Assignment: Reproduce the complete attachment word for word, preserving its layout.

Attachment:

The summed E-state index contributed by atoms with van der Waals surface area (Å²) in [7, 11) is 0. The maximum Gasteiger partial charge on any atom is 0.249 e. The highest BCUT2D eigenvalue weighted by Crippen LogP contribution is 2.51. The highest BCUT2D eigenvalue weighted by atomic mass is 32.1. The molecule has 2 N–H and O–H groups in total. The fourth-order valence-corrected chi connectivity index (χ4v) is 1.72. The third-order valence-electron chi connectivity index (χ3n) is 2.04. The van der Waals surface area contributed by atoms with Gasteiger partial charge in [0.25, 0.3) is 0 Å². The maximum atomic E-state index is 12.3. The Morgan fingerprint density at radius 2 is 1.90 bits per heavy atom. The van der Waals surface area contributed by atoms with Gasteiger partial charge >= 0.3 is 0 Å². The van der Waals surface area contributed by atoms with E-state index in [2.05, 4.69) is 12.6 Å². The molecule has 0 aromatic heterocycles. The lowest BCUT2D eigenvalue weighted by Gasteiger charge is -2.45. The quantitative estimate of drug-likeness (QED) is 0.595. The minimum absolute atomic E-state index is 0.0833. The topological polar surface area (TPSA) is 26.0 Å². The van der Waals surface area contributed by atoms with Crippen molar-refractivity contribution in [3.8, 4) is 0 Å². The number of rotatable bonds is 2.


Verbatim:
The summed E-state index contributed by atoms with van der Waals surface area (Å²) in [7, 11) is 0. The maximum Gasteiger partial charge on any atom is 0.249 e. The highest BCUT2D eigenvalue weighted by Crippen LogP contribution is 2.51. The highest BCUT2D eigenvalue weighted by atomic mass is 32.1. The molecule has 2 N–H and O–H groups in total. The fourth-order valence-corrected chi connectivity index (χ4v) is 1.72. The third-order valence-electron chi connectivity index (χ3n) is 2.04. The van der Waals surface area contributed by atoms with Gasteiger partial charge in [0.25, 0.3) is 0 Å². The maximum atomic E-state index is 12.3. The Morgan fingerprint density at radius 2 is 1.90 bits per heavy atom. The van der Waals surface area contributed by atoms with Gasteiger partial charge >= 0.3 is 0 Å². The van der Waals surface area contributed by atoms with E-state index in [2.05, 4.69) is 12.6 Å². The molecule has 0 aromatic heterocycles. The lowest BCUT2D eigenvalue weighted by Gasteiger charge is -2.45. The quantitative estimate of drug-likeness (QED) is 0.595. The minimum absolute atomic E-state index is 0.0833. The topological polar surface area (TPSA) is 26.0 Å². The van der Waals surface area contributed by atoms with Crippen molar-refractivity contribution in [3.8, 4) is 0 Å². The number of rotatable bonds is 2.